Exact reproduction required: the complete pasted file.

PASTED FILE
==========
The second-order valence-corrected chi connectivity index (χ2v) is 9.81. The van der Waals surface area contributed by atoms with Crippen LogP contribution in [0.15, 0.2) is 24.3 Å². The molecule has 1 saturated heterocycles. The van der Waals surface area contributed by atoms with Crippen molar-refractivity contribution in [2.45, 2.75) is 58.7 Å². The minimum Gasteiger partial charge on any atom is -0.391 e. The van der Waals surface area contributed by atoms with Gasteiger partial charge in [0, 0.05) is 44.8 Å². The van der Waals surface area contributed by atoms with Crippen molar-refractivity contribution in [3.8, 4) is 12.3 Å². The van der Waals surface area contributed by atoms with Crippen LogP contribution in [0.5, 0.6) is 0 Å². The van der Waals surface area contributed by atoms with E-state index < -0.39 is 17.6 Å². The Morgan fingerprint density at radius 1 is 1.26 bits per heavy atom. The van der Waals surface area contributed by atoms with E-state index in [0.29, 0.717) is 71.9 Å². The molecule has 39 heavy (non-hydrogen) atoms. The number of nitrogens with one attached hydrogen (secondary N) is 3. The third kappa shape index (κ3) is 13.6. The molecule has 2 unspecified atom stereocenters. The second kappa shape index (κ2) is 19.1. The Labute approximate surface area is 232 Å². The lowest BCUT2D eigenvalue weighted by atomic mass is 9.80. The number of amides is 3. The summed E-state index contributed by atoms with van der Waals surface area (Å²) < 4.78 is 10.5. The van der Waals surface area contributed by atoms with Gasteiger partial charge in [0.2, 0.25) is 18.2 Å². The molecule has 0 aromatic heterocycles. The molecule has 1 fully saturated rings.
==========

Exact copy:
The second-order valence-corrected chi connectivity index (χ2v) is 9.81. The van der Waals surface area contributed by atoms with Crippen LogP contribution in [0.15, 0.2) is 24.3 Å². The molecule has 1 saturated heterocycles. The van der Waals surface area contributed by atoms with Crippen molar-refractivity contribution in [2.45, 2.75) is 58.7 Å². The minimum Gasteiger partial charge on any atom is -0.391 e. The van der Waals surface area contributed by atoms with Gasteiger partial charge in [0, 0.05) is 44.8 Å². The van der Waals surface area contributed by atoms with Crippen molar-refractivity contribution in [3.8, 4) is 12.3 Å². The van der Waals surface area contributed by atoms with Crippen LogP contribution in [0.5, 0.6) is 0 Å². The van der Waals surface area contributed by atoms with E-state index < -0.39 is 17.6 Å². The Morgan fingerprint density at radius 1 is 1.26 bits per heavy atom. The van der Waals surface area contributed by atoms with E-state index in [0.29, 0.717) is 71.9 Å². The molecule has 39 heavy (non-hydrogen) atoms. The number of nitrogens with one attached hydrogen (secondary N) is 3. The third kappa shape index (κ3) is 13.6. The molecule has 2 unspecified atom stereocenters. The second kappa shape index (κ2) is 19.1. The Labute approximate surface area is 232 Å². The lowest BCUT2D eigenvalue weighted by atomic mass is 9.80. The number of amides is 3. The summed E-state index contributed by atoms with van der Waals surface area (Å²) < 4.78 is 10.5. The van der Waals surface area contributed by atoms with Gasteiger partial charge in [0.2, 0.25) is 18.2 Å². The molecule has 0 aromatic heterocycles. The molecule has 1 fully saturated rings.